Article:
PAD is an abnormal narrowing of arteries other than those that supply the heart or the brain and most commonly, but not exclusively, affects the legs, giving it another name – LEAD (Lower Extremity Artery Disease).

It is highly prevalent, with an estimated 202 million people with PAD worldwide in 2010, and it affects both genders about equally [3]. The most serious issue with PAD is its association with other cardiovascular diseases, such as coronary artery disease (CAD) and cerebrovascular disease (CD), with studies estimating a 5-year mortality rate of patients with PAD of 30 % (as opposed to 10% for the control group without PAD), of which 75 % of deaths are cardiovascular in nature [4].

Despite a large percentage of asymptomatic cases of PAD, there are several common symptoms, the most prominent of which are pain and cramping in the legs while walking or exercising. This type of pain is known as claudication and is commonly located in the calf muscles of the affected leg(s), but can also be felt in the buttocks, thighs or feet.

Claudication can be accompanied by cramps, numbness and feeling of heaviness (in the legs), the severity of which often subsides when an individual with PAD takes a rest.

But, pain usually flares up again when an individual resumes walking. This phenomena is called intermittent claudication.

The physiological mechanism behind intermittent claudication is, as recent studies have shown, quite complex, and not limited to diminished blood flow to leg muscles due to atherosclerosis of the arteries. There is also evidence of defective energy metabolism in the exercising ischaemic muscle of individuals with PAD or, in layman’s terms, muscles of those with PAD have difficulties utilising their body’s energy resources [5]. Regardless of exact pathophysiology, intermittent claudication can be mimicked by other medical conditions, such as sciatica (pain felt from the lower back down the leg, most often due to spinal disc herniation pressing on the spinal nerves) which necessitates a search for other PAD-specific symptoms.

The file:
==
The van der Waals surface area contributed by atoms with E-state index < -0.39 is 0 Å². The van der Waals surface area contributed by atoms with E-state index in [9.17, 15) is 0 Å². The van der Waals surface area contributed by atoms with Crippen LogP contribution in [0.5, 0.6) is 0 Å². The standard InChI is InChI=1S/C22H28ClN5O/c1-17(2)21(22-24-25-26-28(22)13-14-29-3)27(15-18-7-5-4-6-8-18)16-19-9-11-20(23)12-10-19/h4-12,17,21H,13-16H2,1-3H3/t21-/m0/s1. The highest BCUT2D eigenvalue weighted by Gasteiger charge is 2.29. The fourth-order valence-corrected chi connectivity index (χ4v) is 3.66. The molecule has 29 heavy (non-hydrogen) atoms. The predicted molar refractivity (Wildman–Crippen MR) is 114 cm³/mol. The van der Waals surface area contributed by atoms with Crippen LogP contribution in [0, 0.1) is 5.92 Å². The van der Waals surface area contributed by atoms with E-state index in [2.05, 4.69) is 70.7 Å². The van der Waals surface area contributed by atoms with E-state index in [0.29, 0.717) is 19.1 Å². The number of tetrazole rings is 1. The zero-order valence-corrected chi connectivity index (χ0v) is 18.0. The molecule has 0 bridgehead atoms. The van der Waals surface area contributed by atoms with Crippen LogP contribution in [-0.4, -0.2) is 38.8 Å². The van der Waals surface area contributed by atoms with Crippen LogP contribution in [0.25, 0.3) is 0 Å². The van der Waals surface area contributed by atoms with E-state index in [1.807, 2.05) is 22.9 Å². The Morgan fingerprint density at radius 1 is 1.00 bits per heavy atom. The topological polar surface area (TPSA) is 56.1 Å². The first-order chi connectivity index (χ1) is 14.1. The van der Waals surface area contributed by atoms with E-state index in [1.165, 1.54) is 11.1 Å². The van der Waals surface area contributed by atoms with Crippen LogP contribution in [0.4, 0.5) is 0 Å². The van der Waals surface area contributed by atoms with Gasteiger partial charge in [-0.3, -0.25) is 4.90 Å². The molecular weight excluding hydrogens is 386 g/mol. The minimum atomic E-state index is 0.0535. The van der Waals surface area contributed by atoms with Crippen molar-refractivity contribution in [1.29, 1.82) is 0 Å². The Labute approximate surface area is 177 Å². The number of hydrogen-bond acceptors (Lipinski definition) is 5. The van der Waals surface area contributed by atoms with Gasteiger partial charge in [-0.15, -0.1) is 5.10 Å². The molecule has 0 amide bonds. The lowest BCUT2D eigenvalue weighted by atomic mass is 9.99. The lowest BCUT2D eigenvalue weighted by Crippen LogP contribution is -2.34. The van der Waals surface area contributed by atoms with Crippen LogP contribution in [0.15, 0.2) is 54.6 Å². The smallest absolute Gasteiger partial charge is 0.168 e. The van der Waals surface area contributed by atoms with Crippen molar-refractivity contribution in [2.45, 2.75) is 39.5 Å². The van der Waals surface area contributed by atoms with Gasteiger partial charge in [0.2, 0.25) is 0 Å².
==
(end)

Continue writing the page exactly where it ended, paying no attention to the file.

Other symptoms of PAD (beside intermittent claudication)

  • Weak or entirely absent pulse in the legs and feet. An abnormal pulse in posterior tibial artery (the artery at the back of the lower leg) has a 48.7 % predictive value for PAD [6].
  • The colour of the skin on the affected leg changing to a blueish or pale hue. Individuals with moderate to severe PAD often exhibit pallor in an affected leg when it is in elevated position [7].
  • Lower temperature in the affected leg (in comparison with the unaffected limb or the rest of the body). This can be so pronounced, especially in individuals with severe PAD, that it can be felt by touch, without any complex diagnostic tools.
  • Scaly and shiny skin on the affected leg. Skin texture is noticeably different on the affected leg(s) in comparison with an unaffected limb or the leg of a healthy individual.
  • Poor toenail and hair growth on the affected leg. A diminished flow of nutrients in the blood leads to malformation of toenails and even complete hair loss.
  • Sores, ulcers and wound on the feet, usually non-healing in nature. Most typical for PAD sufferers are arterial insufficiency ulcers (also known as ischaemic ulcers) which are the second-most common type (10 to 30 % of all cases of ulceration) of lower-extremity ulcers [8].
  • Gangrene. The most extreme and obvious symptom/complication of PAD that ultimately requires partial or complete amputation of an affected limb to save a patient’s life. In the United States alone between the years 2000 and 2008, about 6.8 % of patients hospitalised with PAD required lower extremity amputation (LEA) (during the same time period) [9].
  • Erectile dysfunction in men, especially if they are diabetic. There is a strong correlation between PAD and erectile dysfunction (ED), with one study showing that the likelihood of individuals with ED also having PAD was two-fold greater than in the control group without ED [10].

Peripheral Artery Disease (PAD) is one of the vascular diseases which are often asymptomatic, with studies suggesting that up to 40 % of individuals with PAD have no symptoms, about 50 % have symptoms that could be attributed to other medical conditions and only 10 % have classical PAD symptoms [1][2].
One method of identifying undiagnosed PAD is measuring Ankle-Brachial Index (ABI).